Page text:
Last year I spent some time advising at a big content publishing company who were being actively pursued by Medium. When I arrived at the beginning of my consultancy, I was told that the plan was to shut down their existing blog and transfer all daily publishing activities to their Medium channel. If there was anything left over, that should go out via Facebook Instant Articles.
I was perplexed, to say the least. Given that the reason for their publishing activities had a lot to do with marketing their product, the decision to effectively drive all traffic away from their website seemed poorly thought through. Sure, I could see the kernel of sense at the heart of their thinking – that Medium was a platform with a lot of existing customers, ready to be tapped into – but what was wrong with publishing to their own site and then cross-publishing on Medium, with clear links back into the company’s own hub? Why give it all away?
What struck me most was what a good job Medium’s marketing department had done on these people, and how easy it remains to manipulate people in the content sector. Content marketing in particular looks as much like the Wild West in 2017 as it did when I stared working in with it in 2011.
The internet is littered with the corpses of gigantic platforms that we might never have imagined would go under, from Friends Reunited to MySpace and beyond. Ev Williams, the founder of Medium, may claim that, “we are also changing our business model to more directly drive the mission we set out on originally”, suggesting that there is a brighter future for the platform, but it’s hard not to read this as “we’re not sure where we go from here” and then take a glance at Twitter, a platform that seems to have been floundering in similarly confused waters for more time than its investors must feel comfortable with. The only platform you’d really feel reasonably secure taking a punt on right now is Facebook, and even they seem to be getting themselves into increasingly frequent spots of trouble.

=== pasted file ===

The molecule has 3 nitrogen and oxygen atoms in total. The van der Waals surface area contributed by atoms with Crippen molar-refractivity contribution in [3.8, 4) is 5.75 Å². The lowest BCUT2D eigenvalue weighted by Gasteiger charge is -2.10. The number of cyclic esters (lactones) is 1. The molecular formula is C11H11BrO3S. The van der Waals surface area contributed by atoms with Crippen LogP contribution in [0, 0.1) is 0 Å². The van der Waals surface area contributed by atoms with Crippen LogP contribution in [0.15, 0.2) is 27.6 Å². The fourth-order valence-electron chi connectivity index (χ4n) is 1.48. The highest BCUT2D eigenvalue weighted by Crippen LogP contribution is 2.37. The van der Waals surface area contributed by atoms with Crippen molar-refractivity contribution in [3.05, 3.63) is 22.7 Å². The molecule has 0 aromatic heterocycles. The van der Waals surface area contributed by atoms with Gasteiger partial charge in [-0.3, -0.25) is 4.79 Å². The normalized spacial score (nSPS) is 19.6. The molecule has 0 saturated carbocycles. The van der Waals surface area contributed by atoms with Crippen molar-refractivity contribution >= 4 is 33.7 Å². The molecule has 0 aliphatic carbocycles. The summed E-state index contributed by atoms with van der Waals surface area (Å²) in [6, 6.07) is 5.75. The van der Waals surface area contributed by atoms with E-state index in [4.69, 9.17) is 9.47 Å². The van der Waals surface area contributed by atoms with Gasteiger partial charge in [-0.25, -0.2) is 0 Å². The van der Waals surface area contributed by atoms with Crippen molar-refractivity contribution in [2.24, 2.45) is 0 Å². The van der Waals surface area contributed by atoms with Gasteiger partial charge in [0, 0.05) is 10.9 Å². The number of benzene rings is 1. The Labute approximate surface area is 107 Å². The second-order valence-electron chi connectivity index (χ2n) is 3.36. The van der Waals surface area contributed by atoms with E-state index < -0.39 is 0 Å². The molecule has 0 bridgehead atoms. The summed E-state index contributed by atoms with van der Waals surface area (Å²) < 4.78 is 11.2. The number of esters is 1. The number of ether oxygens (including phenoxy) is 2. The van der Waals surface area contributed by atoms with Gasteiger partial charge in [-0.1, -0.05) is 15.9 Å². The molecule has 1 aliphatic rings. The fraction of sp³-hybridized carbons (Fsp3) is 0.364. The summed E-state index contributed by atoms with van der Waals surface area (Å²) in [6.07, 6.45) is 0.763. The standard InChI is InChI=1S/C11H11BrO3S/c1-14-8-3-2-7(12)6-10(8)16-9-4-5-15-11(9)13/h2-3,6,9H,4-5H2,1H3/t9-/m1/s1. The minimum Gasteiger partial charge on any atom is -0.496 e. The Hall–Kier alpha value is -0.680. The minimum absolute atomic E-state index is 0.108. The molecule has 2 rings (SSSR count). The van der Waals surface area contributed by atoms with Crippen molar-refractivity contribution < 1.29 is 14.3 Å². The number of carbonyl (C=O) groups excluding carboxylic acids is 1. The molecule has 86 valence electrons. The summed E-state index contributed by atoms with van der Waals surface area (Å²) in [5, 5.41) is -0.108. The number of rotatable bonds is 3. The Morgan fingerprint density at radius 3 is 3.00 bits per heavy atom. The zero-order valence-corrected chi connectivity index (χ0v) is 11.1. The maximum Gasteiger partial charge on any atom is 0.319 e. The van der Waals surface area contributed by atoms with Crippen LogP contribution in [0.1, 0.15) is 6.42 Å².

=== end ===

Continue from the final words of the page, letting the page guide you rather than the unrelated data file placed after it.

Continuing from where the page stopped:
Again and again, I feel compelled to look at what has gone before. If it claims to be saving everyone’s bacon – to have all the solutions – there’s surely a catch. Everyone turns up for the slick, new, minimalist design, but take a look under the hood. Isn’t Medium just a very clean WordPress template with a lot of hype around it? OK, so that’s probably a bit disingenuous, but it always reminded me of the Emperor’s New Clothes. Denizens of the media world are very quick to coalesce around the latest shiny new monolith and start throwing all they have at it. They’ve never been very good at stepping back for a moment to consider what it is that they’re looking at.
The big question for any publisher that values and takes pride in what they produce has to be whether the latest platform offers anything new or groundbreaking enough to overcome the sense of platform fatigue that most of us are feeling. By all means experiment, but you’d have to be pretty crazy to put all of your eggs in one digital basket. I’m sure I’ve heard an old adage somewhere that says much the same thing. These time-honoured sayings have a habit of surviving the test of time.